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MIT CDB Assistant Professor, Renee Gosline, Describes Digital Marketing's Newest Influencers

MIT CDB Video: Sinan Aral on Social Commerce

At the recent MIT CDB conference on Big Data, professor and social networking expert, Sinan Aral, discusses peer influence and how it can impact product marketing strategies and the online economy.

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Digital automation, and its impact on labor, society and the economy, has been studied from multiple perspectives and through many lenses.  In his new research and analysis, Daron Acemoglu, the Elizabeth and James Killian Professor of Economics at MIT, acknowledges inequalities created when automation displaces certain human skills. However, he also says it is possible for new technology to create more complex versions of existing tasks where labor has a comparative advantage, tipping the scales back toward a future with plentiful jobs.

Acemoglu completed his graduate work in mathematical economics and econometrics at the London School of Economics, where he also received his Ph.D. in economics. His recent research focuses on the political, economic and social causes of differences in economic development across societies; the factors affecting the institutional and political evolution of nations; and how technology impacts growth and distribution of resources. Acemoglu has published four books: Economic Origins of Dictatorship and Democracy (joint with James A. Robinson), Introduction to Modern Economic Growth, Why Nations Fail: The Origins of Power, Prosperity, and Poverty (joint with James A. Robinson), and Principles of Economics (joint with David Laibson and John List).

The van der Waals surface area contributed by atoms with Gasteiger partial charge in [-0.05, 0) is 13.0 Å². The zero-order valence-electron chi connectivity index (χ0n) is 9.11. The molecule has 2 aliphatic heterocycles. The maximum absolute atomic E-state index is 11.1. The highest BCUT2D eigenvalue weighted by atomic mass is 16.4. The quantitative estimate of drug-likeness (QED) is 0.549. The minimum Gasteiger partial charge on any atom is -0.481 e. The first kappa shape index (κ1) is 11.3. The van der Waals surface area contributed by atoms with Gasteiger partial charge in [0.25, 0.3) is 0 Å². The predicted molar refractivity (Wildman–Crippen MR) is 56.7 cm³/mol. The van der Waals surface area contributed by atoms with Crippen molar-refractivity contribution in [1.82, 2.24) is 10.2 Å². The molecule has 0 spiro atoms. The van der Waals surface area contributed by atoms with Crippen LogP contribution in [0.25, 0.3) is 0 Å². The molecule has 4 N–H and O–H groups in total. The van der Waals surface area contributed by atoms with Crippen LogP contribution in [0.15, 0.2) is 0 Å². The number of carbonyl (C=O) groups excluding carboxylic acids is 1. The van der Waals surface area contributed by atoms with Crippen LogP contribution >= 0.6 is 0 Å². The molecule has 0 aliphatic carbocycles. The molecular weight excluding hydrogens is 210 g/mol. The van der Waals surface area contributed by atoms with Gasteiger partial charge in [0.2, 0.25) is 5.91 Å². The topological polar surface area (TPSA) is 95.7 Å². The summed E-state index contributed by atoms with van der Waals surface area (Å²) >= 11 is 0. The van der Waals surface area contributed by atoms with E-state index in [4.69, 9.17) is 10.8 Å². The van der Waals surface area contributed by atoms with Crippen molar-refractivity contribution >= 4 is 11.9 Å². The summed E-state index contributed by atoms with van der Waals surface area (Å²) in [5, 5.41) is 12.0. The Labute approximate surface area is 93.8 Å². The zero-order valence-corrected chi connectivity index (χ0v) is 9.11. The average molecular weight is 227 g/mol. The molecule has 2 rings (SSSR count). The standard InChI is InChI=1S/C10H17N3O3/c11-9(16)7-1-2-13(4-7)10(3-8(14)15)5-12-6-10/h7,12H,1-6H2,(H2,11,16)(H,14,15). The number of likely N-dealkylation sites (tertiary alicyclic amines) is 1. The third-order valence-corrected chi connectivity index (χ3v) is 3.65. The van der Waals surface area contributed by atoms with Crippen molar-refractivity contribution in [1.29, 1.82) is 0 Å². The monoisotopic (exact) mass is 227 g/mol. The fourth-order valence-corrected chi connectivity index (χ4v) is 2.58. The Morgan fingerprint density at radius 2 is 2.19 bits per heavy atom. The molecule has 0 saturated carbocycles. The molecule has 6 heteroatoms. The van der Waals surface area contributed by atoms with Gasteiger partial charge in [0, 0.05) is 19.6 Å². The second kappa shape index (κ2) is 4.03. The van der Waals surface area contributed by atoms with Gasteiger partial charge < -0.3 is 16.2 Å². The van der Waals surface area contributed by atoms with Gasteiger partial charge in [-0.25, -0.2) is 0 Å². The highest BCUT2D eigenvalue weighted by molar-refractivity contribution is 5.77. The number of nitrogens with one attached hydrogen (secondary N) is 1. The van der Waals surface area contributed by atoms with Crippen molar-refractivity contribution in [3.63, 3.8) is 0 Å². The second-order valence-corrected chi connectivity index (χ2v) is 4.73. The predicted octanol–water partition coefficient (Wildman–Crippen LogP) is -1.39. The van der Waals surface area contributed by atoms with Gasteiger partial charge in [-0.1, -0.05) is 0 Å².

He recently spoke at an MIT IDE seminar on the topic of, "The Race between Machine and Man: Implications of Technology for Growth, Factor Shares and Employment.” IDE Community manager Paula Klein followed up with four questions. Below are his responses.



Q.  The current rivalry between digital automation and humans seems focused on economics and labor issues— concerns that labor will be progressively marginalized and made redundant by new technologies. Is this focus premature or overstated?

A: It is certainly not premature. We have seen many different types of tasks produced and performed by labor, even fairly skilled labor, become automated over the last 30 years. We also know of new technologies that will automate some very major occupations (regulations permitting), including driving, airplane piloting, some aspects of surgery, certain types of diagnoses and even parts of the practice of law.

Yet there is an aspect of it that is overstated. These are still only some of the occupations that humans perform today. The more important overstatement comes as one turns from automation to the prospects for future employment creation. This rapid process of automation does not mean that the future economy will not create jobs. If you look at the last several decades, qualitative evidence suggests rapid automation has been going on for more than a century, and a lot of the new employment comes in new tasks and occupations. So, as machines take jobs previously performed by humans, the economy appears to create yet other tasks and jobs to employ the displaced workers.


Q: How does your task-based framework help explain the current economic situation and provide context? Can you briefly summarize the model and your research?

A: Our framework helps us understand the aforementioned patterns and why the fact that new employment will come from new tasks and activities. But more importantly, because it endogenizes the speeds at which existing tasks are automated and new tasks are created, it also highlights why a period of unusually rapid automation generally brings a subsequent period of rapid creation of new tasks. Put simply, rapid automation depresses the price of labor which has fewer tasks to work. This then makes it more profitable for new tasks, which employ new labor, to be created.